* * *

The events of the next day are proof to me that God was indeed working all things together for my good, even before I had any clue of what He was doing. Our home had passed the necessary inspection, and the initial background checks were accomplished. I had been given the go-ahead to bring Emmalynn home, and Johanna and I headed to the hospital once more, but this time we weren't just visiting. We would load this baby up in a car seat and carry our precious new gift to the rest of the family waiting at home to meet her.

On this second trip to the hospital, we found out more about Emmalynn's condition. Only the brain stem was present, which allowed her to breathe on her own, but she wasn't even able to swallow, which is a basic brain stem function. Feeding her was considered a comfort measure, and I was grateful she would not have pain from being hungry. A nasogastric (NG) tube went from her nose to her stomach so she could be fed by allowing formula to gravity feed through the tube with a syringe.

Johanna had brought with her a crocheted hat that was the color of an orange Dreamsicle from her own days as a newborn, and she fitted it over the top of the hospital-issue hat Emmalynn wore. Without this double-wrap effort, hats would fall off her tiny head.

While we were being readied for discharge, we met the neonatologist of the NICU. He was much more clinical than the physician we had chatted with the evening before. He agreed that I could use our family pediatrician, Dr. T, to provide primary care for Emmalynn. Then the doctor informed me that she was in a vegetative state. She would be almost comatose, "unable to see or hear. She will respond only to painful stimuli and have no real quality of life."

My heart rebelled at his evaluation about "quality." In spite of her extreme brain deformity and the resulting physical limitations, Emmalynn was not a mistake, as some would call her. Her body was formed in her mother's womb because God decided it would be so. I love the way the Bible describes it, saying babies are "fearfully and wonderfully made" (Psalm 139:14 NIV). God doesn't make mistakes, no matter our opinion of His work.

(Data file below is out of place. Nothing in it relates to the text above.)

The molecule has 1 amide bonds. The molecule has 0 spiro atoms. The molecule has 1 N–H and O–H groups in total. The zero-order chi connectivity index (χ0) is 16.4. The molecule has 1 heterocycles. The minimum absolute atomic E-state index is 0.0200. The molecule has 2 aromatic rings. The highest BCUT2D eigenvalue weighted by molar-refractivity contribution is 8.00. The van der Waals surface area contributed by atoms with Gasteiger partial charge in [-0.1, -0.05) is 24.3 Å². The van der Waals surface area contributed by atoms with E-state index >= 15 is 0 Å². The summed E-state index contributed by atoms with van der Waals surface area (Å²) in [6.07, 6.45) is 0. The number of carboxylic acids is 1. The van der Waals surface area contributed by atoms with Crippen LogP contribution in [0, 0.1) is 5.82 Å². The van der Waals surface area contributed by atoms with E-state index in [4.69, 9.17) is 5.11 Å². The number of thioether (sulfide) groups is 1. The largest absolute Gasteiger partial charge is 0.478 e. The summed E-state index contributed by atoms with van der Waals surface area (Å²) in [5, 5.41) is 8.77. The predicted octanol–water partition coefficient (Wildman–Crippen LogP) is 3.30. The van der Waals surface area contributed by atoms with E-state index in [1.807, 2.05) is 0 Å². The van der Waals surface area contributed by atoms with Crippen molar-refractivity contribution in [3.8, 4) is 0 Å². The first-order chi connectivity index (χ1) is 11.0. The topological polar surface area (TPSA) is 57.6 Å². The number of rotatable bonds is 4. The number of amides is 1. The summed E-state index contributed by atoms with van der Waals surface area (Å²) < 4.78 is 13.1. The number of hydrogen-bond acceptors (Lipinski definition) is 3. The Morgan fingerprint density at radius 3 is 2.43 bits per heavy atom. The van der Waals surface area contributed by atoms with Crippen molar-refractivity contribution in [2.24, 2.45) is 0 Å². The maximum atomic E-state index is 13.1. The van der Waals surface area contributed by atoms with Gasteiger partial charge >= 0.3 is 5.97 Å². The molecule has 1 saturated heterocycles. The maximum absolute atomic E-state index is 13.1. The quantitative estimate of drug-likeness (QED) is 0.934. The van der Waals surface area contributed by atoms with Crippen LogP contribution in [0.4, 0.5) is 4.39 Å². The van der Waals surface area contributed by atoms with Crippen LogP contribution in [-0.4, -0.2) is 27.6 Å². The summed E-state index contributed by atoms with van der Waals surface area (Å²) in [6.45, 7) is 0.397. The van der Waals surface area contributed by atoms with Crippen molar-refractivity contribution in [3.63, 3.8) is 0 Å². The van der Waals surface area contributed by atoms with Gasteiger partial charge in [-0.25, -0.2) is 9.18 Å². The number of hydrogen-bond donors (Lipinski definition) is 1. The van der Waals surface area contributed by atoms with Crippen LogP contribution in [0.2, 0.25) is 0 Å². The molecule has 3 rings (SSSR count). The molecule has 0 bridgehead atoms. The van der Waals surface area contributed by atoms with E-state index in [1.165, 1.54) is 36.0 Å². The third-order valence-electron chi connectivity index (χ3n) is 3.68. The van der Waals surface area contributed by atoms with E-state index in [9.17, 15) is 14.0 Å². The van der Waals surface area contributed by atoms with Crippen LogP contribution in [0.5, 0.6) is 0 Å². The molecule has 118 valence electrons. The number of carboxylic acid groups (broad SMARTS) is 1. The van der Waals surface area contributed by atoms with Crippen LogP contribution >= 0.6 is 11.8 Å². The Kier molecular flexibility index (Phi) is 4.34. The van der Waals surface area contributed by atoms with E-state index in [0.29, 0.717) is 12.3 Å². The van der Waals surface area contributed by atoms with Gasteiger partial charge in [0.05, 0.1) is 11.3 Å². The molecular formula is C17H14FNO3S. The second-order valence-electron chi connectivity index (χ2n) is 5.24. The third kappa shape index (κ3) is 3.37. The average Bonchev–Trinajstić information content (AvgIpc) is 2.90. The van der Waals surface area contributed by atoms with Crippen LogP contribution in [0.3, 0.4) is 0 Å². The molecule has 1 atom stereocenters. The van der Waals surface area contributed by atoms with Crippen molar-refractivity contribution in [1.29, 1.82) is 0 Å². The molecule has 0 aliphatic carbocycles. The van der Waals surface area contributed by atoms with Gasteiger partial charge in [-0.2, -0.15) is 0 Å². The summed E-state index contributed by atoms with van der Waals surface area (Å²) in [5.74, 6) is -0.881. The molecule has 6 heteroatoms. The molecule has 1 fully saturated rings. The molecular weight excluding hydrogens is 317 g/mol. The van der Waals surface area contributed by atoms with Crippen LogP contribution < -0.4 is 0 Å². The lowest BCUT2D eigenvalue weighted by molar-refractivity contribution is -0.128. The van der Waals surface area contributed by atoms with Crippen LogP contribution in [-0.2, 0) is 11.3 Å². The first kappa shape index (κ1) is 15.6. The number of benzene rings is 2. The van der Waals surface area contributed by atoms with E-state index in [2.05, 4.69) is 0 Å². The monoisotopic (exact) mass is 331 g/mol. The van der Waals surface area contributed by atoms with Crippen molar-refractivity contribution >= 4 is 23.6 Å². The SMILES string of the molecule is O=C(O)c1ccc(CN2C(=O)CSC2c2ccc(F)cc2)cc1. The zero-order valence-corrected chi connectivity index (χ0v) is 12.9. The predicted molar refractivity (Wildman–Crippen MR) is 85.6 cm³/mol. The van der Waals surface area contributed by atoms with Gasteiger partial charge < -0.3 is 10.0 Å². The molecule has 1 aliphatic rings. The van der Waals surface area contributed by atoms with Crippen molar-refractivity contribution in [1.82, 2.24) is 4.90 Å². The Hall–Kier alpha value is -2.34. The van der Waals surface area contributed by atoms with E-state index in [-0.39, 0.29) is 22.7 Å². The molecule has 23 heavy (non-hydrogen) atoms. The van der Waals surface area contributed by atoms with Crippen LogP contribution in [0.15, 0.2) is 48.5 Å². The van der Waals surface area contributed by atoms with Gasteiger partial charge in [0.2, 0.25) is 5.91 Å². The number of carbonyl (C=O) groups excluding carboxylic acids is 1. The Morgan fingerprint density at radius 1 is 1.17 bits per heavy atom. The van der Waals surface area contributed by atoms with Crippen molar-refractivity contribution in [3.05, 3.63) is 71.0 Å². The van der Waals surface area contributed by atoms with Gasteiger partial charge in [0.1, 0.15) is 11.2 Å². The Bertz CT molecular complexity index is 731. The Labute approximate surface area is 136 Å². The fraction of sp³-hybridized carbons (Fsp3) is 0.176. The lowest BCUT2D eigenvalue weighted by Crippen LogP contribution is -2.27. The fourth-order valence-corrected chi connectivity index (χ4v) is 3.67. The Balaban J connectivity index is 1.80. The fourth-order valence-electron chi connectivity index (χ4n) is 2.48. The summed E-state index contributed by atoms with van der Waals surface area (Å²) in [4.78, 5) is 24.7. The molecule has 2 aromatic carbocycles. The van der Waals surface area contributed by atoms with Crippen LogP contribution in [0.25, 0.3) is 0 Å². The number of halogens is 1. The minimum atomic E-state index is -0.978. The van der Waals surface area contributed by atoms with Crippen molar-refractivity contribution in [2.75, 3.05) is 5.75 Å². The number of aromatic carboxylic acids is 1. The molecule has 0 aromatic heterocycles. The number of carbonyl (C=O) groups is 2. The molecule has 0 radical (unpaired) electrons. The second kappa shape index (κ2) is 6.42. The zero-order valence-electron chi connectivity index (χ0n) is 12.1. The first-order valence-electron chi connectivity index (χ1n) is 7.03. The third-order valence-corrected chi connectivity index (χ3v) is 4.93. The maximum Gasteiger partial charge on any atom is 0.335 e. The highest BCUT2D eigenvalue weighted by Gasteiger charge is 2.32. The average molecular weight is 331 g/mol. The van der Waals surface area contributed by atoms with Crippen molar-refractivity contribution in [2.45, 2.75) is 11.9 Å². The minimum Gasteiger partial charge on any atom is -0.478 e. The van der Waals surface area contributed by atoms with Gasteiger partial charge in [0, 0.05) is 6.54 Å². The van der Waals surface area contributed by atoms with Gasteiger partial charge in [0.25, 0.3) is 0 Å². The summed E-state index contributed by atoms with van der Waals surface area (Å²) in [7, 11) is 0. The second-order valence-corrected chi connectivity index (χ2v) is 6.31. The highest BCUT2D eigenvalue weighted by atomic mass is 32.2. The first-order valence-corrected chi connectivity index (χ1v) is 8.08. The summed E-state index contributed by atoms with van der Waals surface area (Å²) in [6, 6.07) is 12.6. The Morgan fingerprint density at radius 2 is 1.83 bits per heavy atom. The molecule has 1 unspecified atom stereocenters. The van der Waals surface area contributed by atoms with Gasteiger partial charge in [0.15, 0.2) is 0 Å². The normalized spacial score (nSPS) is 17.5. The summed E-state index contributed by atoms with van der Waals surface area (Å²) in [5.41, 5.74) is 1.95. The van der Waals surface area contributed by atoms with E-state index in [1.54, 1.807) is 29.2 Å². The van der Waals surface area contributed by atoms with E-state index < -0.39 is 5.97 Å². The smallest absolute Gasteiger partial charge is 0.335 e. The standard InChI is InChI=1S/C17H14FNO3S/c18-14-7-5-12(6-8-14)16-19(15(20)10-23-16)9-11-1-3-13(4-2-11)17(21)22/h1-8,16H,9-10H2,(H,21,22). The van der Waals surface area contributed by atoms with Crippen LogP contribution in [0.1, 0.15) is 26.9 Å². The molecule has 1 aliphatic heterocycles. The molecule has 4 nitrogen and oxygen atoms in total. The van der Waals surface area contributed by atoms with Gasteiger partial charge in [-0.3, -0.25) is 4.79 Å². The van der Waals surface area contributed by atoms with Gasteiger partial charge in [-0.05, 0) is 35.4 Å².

It honestly didn't matter one whit whether we had evidence that Emmalynn understood anything we did for her. Because she was made in the image of God, my family would be the hands and feet of Jesus and care for her as He would. This privilege of loving her even though she was too frail to reciprocate made the joy all the sweeter. God's extraordinary love for us is not contingent on our deserving it, earning it, or even, quite frankly, wanting it.

I drove home, and Johanna sat with Emmalynn in the backseat. Because she was so young and tiny, the car seat had to be rear-facing in the back, which meant I couldn't see Emmalynn's face in the rearview mirror. I was glad that Johanna could monitor the baby's breathing and alert me to pull over if she seemed to be in distress. Not that Johanna was responsible for the little baby's life — we both knew that Emmalynn could pass away in an instant — but we both agreed that if she began to struggle, it would be best for her if someone was holding her, offering comfort and love.

Having my adult daughter with me buoyed my spirits and helped to solidify that this was a team effort because I knew that on my own I wouldn't be able to provide the 24-7 care Emmalynn required. Johanna could also share in the joy of seeing a prayer honored. Three years earlier she and I had attended a Mark Shultz concert for her birthday and we heard his song "What It Means to Be Loved." Mark told the audience the song was about loving a child who most likely wouldn't live very long: "I wanna be her mom for as long as I can. ... I wanna show her what it means to be loved." I realized that the artist had put into words what had been my heart's desire for the longest time. At that time Johanna and I had prayed for an opportunity to do just that: to be a family for a child no one else had the desire or ability to care for.


Excerpted from "I Will Love You Forever"
by .
Copyright © 2018 Cori Salchert.
Excerpted by permission of Barbour Publishing, Inc.
All rights reserved. No part of this excerpt may be reproduced or reprinted without permission in writing from the publisher.
Excerpts are provided by Dial-A-Book Inc. solely for the personal use of visitors to this web site.

Table of Contents

1 Beauty in the Broken 13

2 Amie 37

3 Fifty Days 63

4 The Funeral 81

5 Flaws Revealed and Healed 97

6 The Broken Vessel 117

7 The Dark before the Dawn 133

8 The Tight Fist of Fear 153

9 Breath of Life 177

10 Strength Made Perfect in Weakness 197

11 Crazy Amazing Answers to Prayer 213

12 Stained Glass Windows 235

Notes 249


Sheboygan, WI